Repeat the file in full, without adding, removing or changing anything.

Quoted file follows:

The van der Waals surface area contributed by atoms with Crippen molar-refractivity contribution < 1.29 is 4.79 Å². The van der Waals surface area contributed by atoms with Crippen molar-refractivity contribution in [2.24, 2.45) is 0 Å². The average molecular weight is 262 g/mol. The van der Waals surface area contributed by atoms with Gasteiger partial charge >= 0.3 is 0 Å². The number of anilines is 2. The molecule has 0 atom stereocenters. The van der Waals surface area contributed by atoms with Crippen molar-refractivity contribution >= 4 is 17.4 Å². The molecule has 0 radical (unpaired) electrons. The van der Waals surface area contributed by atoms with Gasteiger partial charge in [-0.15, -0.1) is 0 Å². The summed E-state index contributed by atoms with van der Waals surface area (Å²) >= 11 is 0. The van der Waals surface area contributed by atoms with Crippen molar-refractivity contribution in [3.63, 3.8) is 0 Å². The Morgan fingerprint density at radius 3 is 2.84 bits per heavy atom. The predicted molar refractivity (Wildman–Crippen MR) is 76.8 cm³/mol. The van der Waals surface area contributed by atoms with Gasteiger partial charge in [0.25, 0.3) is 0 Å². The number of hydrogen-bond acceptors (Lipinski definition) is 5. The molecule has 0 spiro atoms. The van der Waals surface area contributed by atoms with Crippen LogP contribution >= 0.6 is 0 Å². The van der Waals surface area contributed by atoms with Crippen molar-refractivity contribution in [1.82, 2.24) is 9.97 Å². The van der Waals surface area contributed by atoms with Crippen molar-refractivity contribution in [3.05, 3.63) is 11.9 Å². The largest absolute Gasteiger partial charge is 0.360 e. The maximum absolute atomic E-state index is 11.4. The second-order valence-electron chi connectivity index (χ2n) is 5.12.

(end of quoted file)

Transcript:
The van der Waals surface area contributed by atoms with Crippen molar-refractivity contribution < 1.29 is 4.79 Å². The van der Waals surface area contributed by atoms with Crippen molar-refractivity contribution in [2.24, 2.45) is 0 Å². The average molecular weight is 262 g/mol. The van der Waals surface area contributed by atoms with Gasteiger partial charge >= 0.3 is 0 Å². The number of anilines is 2. The molecule has 0 atom stereocenters. The van der Waals surface area contributed by atoms with Crippen molar-refractivity contribution >= 4 is 17.4 Å². The molecule has 0 radical (unpaired) electrons. The van der Waals surface area contributed by atoms with Gasteiger partial charge in [-0.15, -0.1) is 0 Å². The summed E-state index contributed by atoms with van der Waals surface area (Å²) >= 11 is 0. The van der Waals surface area contributed by atoms with Crippen molar-refractivity contribution in [3.63, 3.8) is 0 Å². The Morgan fingerprint density at radius 3 is 2.84 bits per heavy atom. The predicted molar refractivity (Wildman–Crippen MR) is 76.8 cm³/mol. The van der Waals surface area contributed by atoms with Gasteiger partial charge in [0.25, 0.3) is 0 Å². The number of hydrogen-bond acceptors (Lipinski definition) is 5. The molecule has 0 spiro atoms. The van der Waals surface area contributed by atoms with Crippen LogP contribution >= 0.6 is 0 Å². The van der Waals surface area contributed by atoms with Crippen molar-refractivity contribution in [1.82, 2.24) is 9.97 Å². The van der Waals surface area contributed by atoms with Crippen molar-refractivity contribution in [3.05, 3.63) is 11.9 Å². The largest absolute Gasteiger partial charge is 0.360 e. The maximum absolute atomic E-state index is 11.4. The second-order valence-electron chi connectivity index (χ2n) is 5.12.